Michigan vs. Michigan State: Spartans trying to block out all distractions, focus on rival

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EAST LANSING — Paul Bunyan’s buzz continues to grow.

Fox Sports’ pregame show will be on campus. So will ESPN’s "College GameDay." And a lot of fans.

A Saturday morning at Michigan State football unlike any other that will build to a midday showdown between a pair of unbeatens. With the eyes of the college football world watching and waiting in anticipation.

But before the sixth-ranked Spartans and No. 7 Michigan football get to kickoff, coach Mel Tucker wants his players to isolate themselves from distractions and maintain the focus that got MSU off to a perfect start seven games into his second season.

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His mission is “preparing for pressure, not just being ready.”

“We talk about blocking out the noise every single day. And as you go on the journey of a season, the noise gets louder and louder,” Tucker said Monday. “And so we have to focus on what matters and what's gonna affect the outcome of the game. And one of the things that you have to do is eliminate distractions and invest your time wisely. Where is your attention? Where is your focus? What's important, what has substance? What matters and what doesn't?

Michigan State Spartans running back Connor Heyward (11) celebrates with teammates after scoring a touchdown in the fourth quarter against the Michigan Wolverines at Michigan Stadium in Ann Arbor, Saturday, Oct. 31, 2020.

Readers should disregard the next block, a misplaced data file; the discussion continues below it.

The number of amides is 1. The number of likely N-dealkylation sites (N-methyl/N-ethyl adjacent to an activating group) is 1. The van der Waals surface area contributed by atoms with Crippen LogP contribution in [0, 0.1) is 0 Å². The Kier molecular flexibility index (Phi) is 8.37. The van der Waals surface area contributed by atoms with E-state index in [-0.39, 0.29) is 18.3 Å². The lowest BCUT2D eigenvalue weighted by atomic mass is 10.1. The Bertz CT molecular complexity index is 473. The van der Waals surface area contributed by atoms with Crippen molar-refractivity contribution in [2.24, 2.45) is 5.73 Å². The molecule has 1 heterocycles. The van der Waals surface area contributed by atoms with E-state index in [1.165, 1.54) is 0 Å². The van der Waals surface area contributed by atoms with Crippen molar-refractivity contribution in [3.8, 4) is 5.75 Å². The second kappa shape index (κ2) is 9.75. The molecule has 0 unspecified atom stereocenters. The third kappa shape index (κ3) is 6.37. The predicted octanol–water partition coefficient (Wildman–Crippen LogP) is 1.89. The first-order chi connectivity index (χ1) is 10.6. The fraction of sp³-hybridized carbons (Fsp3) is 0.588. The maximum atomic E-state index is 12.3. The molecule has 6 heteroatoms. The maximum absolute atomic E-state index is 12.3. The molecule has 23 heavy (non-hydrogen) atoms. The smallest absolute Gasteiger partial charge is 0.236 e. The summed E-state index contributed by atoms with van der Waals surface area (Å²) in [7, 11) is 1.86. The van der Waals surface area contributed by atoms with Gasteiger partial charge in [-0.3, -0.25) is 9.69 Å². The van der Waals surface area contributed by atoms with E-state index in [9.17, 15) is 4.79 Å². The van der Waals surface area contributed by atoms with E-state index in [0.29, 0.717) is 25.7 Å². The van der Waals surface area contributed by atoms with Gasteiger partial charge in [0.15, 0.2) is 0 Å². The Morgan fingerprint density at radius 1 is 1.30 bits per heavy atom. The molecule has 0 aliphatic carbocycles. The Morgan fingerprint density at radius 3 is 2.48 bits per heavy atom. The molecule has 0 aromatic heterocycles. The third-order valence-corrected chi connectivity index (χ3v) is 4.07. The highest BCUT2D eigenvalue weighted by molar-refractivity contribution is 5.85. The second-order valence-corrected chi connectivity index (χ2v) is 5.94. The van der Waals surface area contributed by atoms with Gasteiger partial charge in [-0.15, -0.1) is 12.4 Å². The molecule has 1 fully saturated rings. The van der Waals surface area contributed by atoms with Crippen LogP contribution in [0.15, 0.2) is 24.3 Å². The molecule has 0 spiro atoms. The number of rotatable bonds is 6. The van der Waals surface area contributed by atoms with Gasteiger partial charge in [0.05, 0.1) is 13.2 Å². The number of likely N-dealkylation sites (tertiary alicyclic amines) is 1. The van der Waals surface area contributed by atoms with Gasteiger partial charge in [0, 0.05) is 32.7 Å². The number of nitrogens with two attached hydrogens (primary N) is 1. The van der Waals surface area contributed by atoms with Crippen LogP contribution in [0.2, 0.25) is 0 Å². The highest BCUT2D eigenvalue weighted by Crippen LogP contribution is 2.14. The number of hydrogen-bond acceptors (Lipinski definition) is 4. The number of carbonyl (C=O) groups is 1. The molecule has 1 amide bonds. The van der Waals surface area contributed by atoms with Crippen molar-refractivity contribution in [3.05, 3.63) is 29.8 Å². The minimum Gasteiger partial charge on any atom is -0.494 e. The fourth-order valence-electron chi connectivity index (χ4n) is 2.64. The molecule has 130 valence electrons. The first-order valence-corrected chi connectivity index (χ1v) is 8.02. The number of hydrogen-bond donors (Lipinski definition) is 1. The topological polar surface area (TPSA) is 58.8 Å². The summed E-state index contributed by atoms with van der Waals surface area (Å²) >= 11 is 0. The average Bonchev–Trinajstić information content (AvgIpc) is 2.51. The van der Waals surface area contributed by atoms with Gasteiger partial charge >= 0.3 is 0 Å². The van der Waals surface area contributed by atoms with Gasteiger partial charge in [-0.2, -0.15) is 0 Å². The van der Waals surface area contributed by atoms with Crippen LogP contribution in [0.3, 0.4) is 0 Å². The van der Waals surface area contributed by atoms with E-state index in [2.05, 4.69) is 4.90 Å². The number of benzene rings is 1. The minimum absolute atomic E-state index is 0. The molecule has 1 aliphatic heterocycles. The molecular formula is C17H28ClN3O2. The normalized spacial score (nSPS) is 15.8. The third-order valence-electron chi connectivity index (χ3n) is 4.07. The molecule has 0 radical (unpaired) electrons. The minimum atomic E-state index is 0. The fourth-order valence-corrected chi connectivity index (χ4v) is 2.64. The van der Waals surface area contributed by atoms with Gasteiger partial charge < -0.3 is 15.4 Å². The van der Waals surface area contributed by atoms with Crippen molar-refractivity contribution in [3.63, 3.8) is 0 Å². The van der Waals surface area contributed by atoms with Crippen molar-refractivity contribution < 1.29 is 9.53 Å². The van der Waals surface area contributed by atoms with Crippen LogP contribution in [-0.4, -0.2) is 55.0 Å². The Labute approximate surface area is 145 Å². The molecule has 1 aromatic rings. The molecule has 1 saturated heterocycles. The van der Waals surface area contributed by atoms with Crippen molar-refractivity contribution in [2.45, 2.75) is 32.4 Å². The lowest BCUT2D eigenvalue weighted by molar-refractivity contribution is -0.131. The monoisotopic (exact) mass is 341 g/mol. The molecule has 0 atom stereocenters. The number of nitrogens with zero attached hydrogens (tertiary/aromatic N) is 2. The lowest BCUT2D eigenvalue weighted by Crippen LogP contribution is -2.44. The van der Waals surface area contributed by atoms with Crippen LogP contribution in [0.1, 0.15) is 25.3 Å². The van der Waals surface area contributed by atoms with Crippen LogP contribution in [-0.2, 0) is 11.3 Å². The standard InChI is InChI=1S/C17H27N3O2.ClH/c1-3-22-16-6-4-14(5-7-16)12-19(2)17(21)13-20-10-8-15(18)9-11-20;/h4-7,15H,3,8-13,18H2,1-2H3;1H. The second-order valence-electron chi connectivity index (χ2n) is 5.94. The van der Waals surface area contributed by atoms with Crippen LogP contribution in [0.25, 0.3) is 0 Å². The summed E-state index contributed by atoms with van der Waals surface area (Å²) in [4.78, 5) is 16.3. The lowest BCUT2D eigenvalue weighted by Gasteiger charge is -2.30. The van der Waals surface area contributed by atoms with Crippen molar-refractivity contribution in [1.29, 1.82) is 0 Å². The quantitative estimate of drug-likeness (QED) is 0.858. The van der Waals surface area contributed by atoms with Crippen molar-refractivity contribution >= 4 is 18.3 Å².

Michigan State Spartans running back Connor Heyward (11) celebrates with teammates after scoring a touchdown in the fourth quarter against the Michigan Wolverines at Michigan Stadium in Ann Arbor, Saturday, Oct. 31, 2020.

“I believe in communicating those things and laying it out for players. Give them the answers to the tests — you want to do this, you want to do this, you want to do this, you're gonna do it this way and this is why it's important to do it this way. And then you hold everyone accountable to do those things on a consistent basis. And that's every day in everything we do. There's nothing different this week about that.”

ESPN made its announcement shortly after Tucker left the podium for his weekly news conference. He did not hold one last week with the Spartans on a bye coming off a 20-15 win at Indiana and with swirling rumors about him possibly being a candidate for the job at LSU.

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But Tucker and his players hammered the same drumbeat of continuing to focus on what’s next — which happens to be the possibly biggest meeting in the past 50 years of the 114-game rivalry.

“You gotta prepare like you never prepared before. But also, you got to keep a level mind,” said MSU sophomore quarterback Payton Thorne, who has yet to play against the Wolverines. “You can't get caught up too much in the hype. At the end of the day, it's a 60-minute game — the rules and the game really is not changing, it's just the opponent that's changing.”

It will be the first time Fox and ESPN will bring their dueling pregame shows to the same campus. The two networks both broadcast from Chicago earlier this fall before the Wisconsin-Notre Dame game at Soldier Field. ESPN has not broadcast its Saturday football show at MSU since 2015.